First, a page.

What Do Best Buy, Rite Aid Say About Data In A Merging World?

Written by Evan Schuman
February 11th, 2009

Some four months after Best Buy dropped $121 million in mid-September 2008 to take over downloadable music pioneer Napster, both companies quietly said that Napster’s privacy policy was changing to let Best Buy do a wide range of unannounced things with the newly obtained data riches. Napster’s CEO, Chris Gorog, went so far as to write a blog that spoke of “personalized music pre-loaded on new MP3 players or mobile phones because of our collaboration.”

Regardless of what Best Buy ends up doing, in today’s rock-bottom economy, with its mergers and bankruptcies, the retail concept of data ownership is getting quite a workout. For example, CompUSA closed its doors but has now reemerged in a very different form in Florida. And there’s no telling where the petabytes (exabytes?) of customer information now controlled by Circuit City will wind up.

From a privacy perspective, there are even scarier possibilities than someone’s music or computer purchases falling into the wrong hands. In a February 6 story, U.S. News & World Report listed 15 major companies that could kick the financial bucket this year and included the $25 billion pharmacy giant Rite Aid on its list. Let’s say, for argument’s sake, that something does happen to Rite Aid. If it gets merged with Walgreens or another pharmacy chain, there’s probably not a huge data impact.

But what if it gets purchased by the nation’s largest seller of pharmaceuticals, a tiny merchant called Wal-Mart? Could Wal-Mart start leveraging that data the way Best Buy is considering Napster’s data?

Let’s take this to the next stage. What if a major drug-maker itself wanted to purchase the chain and use its data to target doctors and consumers prescribing rival drugs? For that matter, what if one of the larger and financially stronger medical insurance companies bought the chain? Or, in the case of a bankruptcy, just the chain’s CRM database?

Retailers have always reserved the right to change or amend their data privacy policies at whim, with little or no notice. These declarations are hardly legally binding contracts with customers. Of course, it wouldn’t matter if they were legally binding, because acquisitions and certainly bankruptcies have almost always voided all contracts.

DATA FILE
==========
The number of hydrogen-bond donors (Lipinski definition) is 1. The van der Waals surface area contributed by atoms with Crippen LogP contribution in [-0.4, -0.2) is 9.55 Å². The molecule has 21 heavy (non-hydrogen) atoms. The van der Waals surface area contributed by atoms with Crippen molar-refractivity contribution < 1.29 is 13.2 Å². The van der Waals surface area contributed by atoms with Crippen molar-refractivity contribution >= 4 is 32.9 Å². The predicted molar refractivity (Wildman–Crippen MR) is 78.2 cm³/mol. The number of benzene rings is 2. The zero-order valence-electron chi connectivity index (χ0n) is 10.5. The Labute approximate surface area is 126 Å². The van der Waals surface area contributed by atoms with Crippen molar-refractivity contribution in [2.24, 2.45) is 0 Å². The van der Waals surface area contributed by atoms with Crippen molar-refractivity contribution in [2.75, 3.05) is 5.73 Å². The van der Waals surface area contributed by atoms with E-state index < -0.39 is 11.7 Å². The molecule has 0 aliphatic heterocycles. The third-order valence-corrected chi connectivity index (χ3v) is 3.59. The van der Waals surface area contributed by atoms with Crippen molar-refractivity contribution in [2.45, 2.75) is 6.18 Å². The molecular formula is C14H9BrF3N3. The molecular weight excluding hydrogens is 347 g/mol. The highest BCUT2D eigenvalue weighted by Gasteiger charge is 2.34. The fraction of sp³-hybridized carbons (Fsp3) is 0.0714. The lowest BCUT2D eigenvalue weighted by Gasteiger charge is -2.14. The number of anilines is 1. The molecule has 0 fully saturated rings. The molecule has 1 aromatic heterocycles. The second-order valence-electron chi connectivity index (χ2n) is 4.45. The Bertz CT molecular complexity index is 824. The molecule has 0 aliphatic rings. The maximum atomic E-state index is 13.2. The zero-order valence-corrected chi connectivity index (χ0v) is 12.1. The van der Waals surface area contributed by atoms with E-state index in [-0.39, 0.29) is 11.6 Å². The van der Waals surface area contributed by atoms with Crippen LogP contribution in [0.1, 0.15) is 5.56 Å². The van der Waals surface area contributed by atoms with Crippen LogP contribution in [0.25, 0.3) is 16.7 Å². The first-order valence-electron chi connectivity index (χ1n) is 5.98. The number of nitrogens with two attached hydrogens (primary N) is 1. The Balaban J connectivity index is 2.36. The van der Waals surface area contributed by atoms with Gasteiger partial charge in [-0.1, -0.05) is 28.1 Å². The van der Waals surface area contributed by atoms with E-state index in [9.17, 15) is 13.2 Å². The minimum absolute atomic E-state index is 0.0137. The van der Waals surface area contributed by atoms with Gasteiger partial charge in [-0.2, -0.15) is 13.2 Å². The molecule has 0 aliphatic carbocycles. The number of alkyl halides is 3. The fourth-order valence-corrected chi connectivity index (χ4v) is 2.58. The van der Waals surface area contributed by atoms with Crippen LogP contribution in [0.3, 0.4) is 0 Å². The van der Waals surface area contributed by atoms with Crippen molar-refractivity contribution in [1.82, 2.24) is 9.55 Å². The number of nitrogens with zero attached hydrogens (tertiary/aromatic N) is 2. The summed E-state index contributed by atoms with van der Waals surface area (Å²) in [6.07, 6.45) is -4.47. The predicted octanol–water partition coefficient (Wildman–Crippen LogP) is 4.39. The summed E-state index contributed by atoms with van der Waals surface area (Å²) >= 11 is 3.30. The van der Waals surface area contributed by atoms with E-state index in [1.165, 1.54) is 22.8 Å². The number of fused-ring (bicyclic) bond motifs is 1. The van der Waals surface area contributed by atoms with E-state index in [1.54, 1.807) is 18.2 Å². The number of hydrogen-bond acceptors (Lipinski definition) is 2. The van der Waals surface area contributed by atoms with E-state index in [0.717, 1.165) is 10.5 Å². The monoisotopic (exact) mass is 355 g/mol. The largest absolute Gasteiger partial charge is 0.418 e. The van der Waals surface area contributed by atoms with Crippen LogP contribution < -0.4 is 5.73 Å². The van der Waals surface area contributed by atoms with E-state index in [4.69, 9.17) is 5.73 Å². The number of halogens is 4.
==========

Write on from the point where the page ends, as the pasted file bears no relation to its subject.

Therefore, this isn’t primarily a legal concern. Yes, there could be a legal argument that the U.S. Constitution includes an inherent right to privacy. But we don’t even need to go there to find a reason to be nervous about these database transfers. Enlightened self-interest may do the job all on its own. If Best Buy proceeds with an aggressive use of Napster data and, in so doing, alienates lots of Napster customers along with other downloadable music fans, that could devastate the value of its acquisition.

How Next-Gen Consumers See It

This possibility brings up the real issue: Would Napster customers in fact be alienated by even the most brazen abuse of customer purchase data? Are American consumers—especially younger consumers—so cynical today about privacy that it’s almost impossible to alienate them with CRM projects? I’ve noticed a staggering disconnect between senior retail executive perceptions—who project their own discomfort and assume major consumer backlash if the full details of what they do came out–and those of younger consumers who already assume retailers are doing far worse and seem to not care.

I do visiting lecture work at a New York University graduate program dealing with business strategy issues and saw an eye-opening discussion in class last week (February 2). This particular class consisted of students who were mostly in their early 20s, and we were arguing about retail data usage strategies. In a role-playing exercise, the students said they believed American consumers would rebel and abandon retailers if they found out their plans.

We talked about how many retail execs—in the hours after the TJX and Hannaford breaches became known—initially feared financial disaster for both chains based on their belief that customers would quickly abandon them. In the cases of TJX and Hannaford, revenues actually increased slightly for both chains. There was no consumer backlash whatsoever.

Getting back to the class, after a couple of hours of discussion, a scenario was painted where a consumer was sold an especially desired product based on the retailer using highly confidential data. The class was asked, by a show of hands, which students—upon subsequently learning how the sale was made—would have returned the item? Zero hands went up. How many would refuse to shop at that chain any more? Again, a unanimous decision: They’d still shop there.